Matt Franko said...


Put a clock on it already, this has been going on for years and they STILL do not fully endorse MMT (which MMT is the truth btw), including Galbraith, I'm sorry. MMT took me 15 minutes to see and they are taking YEARS. And I have left supportive comments at blogs that Galbraith has written at ND2.O... probably what seems like 2 YEARS AGO now. I for one am done with these people, time's up.

Mario here has documented how at the recent Keynes vs Hayek debate Galbraith was served up several softball opportunities to respond in paradigm and he refused. He doesnt get it, or is misrepresenting. And I have watched several Yahoo! tech ticker videos where Task and Blodget have interviewed Galbraith a couple of times over the last few months and the best we get from him is "deficit owl" which is not technically in MMT paradigm imo. Watch the inflation video I posted a while back from the 2010 Teach-in and you can hear Prof. Stephanie Kelton lament the fact that Galbraith "couldnt make it" for the teach in, too bad. Perhaps I am being too hard on him as if he would have been able to "make it" there he may have learned something.

Warren M or Bill M I believe would never describe themselves as "deficit owls", the whole concept of a deficit owl implies that deficits matter in the first place: WRONG! It is fiscal policy (not "the deficit") that matters in relation to the tradeoffs between employment and stable prices... the owls do NOT go as far as to admit this.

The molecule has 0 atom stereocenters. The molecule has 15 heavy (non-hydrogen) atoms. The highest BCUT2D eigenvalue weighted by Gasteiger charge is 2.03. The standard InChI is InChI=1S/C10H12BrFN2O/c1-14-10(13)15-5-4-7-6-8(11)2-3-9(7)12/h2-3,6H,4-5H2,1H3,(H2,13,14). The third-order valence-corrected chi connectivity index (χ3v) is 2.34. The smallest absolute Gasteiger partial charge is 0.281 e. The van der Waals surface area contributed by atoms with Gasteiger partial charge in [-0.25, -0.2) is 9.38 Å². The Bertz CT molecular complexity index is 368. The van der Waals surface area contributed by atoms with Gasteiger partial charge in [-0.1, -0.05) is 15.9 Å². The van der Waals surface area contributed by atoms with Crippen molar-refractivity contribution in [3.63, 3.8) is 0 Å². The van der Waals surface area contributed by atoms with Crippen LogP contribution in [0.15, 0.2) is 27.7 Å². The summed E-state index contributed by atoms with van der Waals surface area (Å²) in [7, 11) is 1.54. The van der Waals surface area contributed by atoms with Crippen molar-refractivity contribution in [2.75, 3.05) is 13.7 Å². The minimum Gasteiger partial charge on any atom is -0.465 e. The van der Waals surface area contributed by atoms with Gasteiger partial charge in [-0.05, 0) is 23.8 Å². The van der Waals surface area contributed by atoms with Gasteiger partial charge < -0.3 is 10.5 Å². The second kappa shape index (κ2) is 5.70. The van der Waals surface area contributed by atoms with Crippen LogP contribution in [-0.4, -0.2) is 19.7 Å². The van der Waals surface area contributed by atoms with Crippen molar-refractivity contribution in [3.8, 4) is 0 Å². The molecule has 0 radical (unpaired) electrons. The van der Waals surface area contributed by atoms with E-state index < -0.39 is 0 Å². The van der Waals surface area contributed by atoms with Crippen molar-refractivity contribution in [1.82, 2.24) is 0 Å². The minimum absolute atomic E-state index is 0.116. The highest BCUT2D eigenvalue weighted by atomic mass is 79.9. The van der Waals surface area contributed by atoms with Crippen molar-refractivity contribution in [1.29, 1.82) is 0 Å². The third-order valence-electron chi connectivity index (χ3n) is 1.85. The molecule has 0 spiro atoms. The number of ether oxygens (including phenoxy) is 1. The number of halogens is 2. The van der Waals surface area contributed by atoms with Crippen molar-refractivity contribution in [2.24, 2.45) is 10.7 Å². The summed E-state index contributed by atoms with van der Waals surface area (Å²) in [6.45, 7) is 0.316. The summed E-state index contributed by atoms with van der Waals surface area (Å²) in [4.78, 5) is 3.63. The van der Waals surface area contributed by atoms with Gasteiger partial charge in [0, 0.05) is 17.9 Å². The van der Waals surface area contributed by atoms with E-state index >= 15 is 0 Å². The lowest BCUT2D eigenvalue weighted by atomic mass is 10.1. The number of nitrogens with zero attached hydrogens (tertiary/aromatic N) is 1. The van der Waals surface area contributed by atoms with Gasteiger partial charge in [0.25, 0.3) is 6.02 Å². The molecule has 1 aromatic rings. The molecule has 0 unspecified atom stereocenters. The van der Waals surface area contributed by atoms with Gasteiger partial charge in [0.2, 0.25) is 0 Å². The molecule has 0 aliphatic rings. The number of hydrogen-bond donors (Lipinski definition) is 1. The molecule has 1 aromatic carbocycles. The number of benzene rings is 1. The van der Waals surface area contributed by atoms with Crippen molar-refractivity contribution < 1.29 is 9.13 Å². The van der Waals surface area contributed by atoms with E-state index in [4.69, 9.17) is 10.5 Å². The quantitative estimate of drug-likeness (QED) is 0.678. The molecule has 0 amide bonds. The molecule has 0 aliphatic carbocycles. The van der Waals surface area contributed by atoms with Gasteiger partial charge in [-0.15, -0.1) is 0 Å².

Time is up, time to move on imo... MMT has great thought leaders in their own right who dont need these dinosaurs and they have the web to publish. Too much academic and political "baggage" with these people.

As far as Lavoie, Peter Cooper broke down a paper or draft that Laovie wrote recently and I read it there and it is the biggest bunch of useless 'inside baseball' jibber jabber I have ever come across in this: the PKs say this, the MMTs say that, the Circuitists said this, the MMT web people aren't "professionals" (GOOD!, btw this is a cheap shot at Warren Mosler who doesnt have the PhD imo, and btw Galbraith has made similar statements about Warren being a "amateur" economist.), MMT people dont have manners, blah blah blah... who cares?